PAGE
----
Moments From Safety, Some Migrants Die Trying to Reach Europe

CATANIA, Sicily (AP) -
Dramatic footage emerged Tuesday, filmed by a crew member, showing a Mediterranean Sea rescue of migrants on a sinking rubber boat desperately clambering up ropes and a ladder of the cargo ship Zeran that came to their aid on May 3, 2015, in the sea between Libya and Sicily. (AP Photo)
Dramatic footage emerged Tuesday, filmed by a crew member, showing a Mediterranean Sea rescue of migrants on a sinking rubber boat desperately clambering up ropes and a ladder of the cargo ship Zeran that came to their aid on May 3, 2015, in the sea between Libya and Sicily. (AP Photo)

Young men piled over each other, some shimmying up ropes dangling from the towering rescue ship and others falling into the churning sea. Women and children were the last off the stricken dinghy during a chaotic Mediterranean rescue in which at least five migrants were crushed to death and more were feared drowned.

Dramatic footage shot by a seaman aboard the Maltese freighter showed the weekend rescue of more than 100 West Africans aboard the flimsy boat off the coast of Libya. Survivors were brought Tuesday to the Sicilian port of Catania.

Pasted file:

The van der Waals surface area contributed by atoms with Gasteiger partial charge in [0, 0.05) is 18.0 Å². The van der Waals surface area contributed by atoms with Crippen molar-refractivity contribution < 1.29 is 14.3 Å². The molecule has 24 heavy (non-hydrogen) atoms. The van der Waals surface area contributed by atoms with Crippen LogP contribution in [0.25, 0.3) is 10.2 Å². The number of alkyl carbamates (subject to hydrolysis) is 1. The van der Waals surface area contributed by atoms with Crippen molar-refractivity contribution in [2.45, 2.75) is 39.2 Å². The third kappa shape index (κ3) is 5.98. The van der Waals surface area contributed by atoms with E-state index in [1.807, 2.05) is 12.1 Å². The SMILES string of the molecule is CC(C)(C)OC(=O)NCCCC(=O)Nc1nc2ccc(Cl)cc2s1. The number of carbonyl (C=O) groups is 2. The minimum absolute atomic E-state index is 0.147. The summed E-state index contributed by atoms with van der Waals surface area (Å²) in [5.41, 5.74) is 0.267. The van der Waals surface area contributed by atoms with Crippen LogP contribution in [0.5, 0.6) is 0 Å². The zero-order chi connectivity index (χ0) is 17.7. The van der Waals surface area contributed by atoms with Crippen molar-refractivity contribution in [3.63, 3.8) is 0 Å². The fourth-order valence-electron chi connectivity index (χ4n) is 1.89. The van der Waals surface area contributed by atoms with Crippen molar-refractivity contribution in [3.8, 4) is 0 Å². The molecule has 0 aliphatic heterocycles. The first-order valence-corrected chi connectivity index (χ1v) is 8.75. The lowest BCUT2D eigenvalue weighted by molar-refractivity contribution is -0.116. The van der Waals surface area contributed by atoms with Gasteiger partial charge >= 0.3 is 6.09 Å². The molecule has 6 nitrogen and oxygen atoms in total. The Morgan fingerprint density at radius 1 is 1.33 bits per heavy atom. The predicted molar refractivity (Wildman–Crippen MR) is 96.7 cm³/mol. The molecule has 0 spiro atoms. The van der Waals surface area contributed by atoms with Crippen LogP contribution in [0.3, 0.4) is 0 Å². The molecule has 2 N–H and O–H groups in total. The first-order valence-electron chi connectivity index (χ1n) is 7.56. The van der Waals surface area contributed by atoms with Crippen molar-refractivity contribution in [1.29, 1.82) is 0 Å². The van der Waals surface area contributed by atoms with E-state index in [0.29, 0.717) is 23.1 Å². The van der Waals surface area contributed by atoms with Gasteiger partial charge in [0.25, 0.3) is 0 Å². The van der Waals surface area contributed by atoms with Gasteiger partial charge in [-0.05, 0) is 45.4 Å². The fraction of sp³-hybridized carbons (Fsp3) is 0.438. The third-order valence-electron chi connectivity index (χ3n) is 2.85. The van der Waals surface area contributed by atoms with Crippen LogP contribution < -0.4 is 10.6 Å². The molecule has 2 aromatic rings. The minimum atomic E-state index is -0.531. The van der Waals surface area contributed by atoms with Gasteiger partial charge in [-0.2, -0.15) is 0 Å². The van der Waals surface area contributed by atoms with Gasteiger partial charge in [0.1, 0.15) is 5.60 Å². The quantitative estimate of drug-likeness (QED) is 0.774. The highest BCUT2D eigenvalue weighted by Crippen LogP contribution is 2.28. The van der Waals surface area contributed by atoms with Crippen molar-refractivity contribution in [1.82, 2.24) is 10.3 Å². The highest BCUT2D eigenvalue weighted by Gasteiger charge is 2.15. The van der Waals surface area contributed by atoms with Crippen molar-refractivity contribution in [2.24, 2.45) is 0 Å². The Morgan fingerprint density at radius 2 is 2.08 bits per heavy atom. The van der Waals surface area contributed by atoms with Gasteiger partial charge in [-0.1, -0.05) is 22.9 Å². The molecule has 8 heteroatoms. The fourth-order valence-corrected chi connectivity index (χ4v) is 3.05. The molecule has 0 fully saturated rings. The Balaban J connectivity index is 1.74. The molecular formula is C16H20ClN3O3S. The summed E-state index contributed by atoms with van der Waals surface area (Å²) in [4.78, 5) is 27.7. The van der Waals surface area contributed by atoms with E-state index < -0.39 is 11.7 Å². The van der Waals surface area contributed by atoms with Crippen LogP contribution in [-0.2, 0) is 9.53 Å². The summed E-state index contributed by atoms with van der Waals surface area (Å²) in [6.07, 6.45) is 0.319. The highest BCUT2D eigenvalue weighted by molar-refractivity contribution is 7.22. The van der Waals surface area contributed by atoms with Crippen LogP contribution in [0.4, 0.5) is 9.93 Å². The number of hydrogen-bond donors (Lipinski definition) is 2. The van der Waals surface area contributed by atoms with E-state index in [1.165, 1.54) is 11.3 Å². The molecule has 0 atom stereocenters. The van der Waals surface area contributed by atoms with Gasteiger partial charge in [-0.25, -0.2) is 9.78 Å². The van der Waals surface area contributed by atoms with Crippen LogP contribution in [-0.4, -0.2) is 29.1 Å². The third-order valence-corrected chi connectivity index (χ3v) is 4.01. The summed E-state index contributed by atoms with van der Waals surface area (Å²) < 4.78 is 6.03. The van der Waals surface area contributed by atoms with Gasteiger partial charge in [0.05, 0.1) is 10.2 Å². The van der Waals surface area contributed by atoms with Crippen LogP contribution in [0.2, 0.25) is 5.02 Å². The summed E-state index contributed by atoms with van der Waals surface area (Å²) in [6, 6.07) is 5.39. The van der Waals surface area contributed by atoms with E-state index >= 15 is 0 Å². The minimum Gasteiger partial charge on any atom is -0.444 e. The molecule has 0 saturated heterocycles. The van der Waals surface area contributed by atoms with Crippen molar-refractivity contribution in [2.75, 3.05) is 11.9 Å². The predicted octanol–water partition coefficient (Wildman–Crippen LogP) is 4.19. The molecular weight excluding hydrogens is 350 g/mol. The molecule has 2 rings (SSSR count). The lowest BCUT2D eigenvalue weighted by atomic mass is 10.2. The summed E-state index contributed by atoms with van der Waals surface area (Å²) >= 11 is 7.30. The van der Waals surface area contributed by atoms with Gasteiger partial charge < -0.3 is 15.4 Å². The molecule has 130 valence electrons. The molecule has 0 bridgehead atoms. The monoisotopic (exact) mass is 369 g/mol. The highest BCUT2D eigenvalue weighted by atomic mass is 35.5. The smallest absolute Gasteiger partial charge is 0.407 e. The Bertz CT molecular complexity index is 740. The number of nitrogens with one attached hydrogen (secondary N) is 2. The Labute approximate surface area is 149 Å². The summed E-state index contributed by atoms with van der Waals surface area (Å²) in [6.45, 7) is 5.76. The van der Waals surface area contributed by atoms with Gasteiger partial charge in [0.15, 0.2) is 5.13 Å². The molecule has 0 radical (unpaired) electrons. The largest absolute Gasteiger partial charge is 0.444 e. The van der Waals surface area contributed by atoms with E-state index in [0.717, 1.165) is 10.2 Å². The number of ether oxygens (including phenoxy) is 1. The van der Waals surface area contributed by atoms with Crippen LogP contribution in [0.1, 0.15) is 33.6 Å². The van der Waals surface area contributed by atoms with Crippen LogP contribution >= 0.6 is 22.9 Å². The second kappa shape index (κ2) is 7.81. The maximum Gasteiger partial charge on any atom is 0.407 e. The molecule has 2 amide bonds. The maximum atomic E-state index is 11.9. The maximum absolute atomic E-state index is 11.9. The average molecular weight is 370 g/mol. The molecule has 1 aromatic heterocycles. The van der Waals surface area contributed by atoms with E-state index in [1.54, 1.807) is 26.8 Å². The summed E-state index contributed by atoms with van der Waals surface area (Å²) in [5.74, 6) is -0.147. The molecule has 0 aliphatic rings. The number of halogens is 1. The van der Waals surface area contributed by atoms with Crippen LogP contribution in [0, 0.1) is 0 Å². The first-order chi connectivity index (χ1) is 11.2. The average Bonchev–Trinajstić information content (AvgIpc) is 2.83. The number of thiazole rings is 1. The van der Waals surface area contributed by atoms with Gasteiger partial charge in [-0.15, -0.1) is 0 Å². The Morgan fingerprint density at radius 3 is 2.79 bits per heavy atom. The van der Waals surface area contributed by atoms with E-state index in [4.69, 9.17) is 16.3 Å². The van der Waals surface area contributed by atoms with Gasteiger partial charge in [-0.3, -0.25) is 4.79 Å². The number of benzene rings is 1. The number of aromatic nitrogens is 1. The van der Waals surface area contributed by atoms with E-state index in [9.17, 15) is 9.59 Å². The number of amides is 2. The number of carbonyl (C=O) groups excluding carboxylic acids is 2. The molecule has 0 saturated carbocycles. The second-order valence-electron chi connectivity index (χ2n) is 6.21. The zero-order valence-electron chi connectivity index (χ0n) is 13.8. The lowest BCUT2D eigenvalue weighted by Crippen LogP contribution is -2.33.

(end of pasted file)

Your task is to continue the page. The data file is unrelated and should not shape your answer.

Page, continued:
The video, obtained by The Associated Press, highlights the danger of marine rescue, where safety and tragedy too often lie just moments apart. With tens of thousands trying to cross the sea on small boats launched by human traffickers from Libya — and hundreds dying in the attempt — the question of how best to save migrants from drowning has taken center stage in Europe.

Crew members interviewed by the AP said everyone aboard the cargo ship Zeran had undergone rescue training. But while a previous rescue several weeks ago happened calmly without any loss of life, on Sunday elation at the prospect of being saved quickly turned to panic.

Unaware that they would be thrown a ladder, frantic migrants trampled over one another to reach the ropes that were meant to hold it in place, with some dangling precariously as they clambered along the lines to reach the tall freighter.

The weekend saw a dramatic increase in rescues as smugglers in Libya took advantage of calm seas and warm weather to send thousands of would-be refugees out into the Mediterranean in overloaded rubber boats and fishing vessels. The coast guard reported that nearly 7,000 people were rescued in the three days ending Sunday.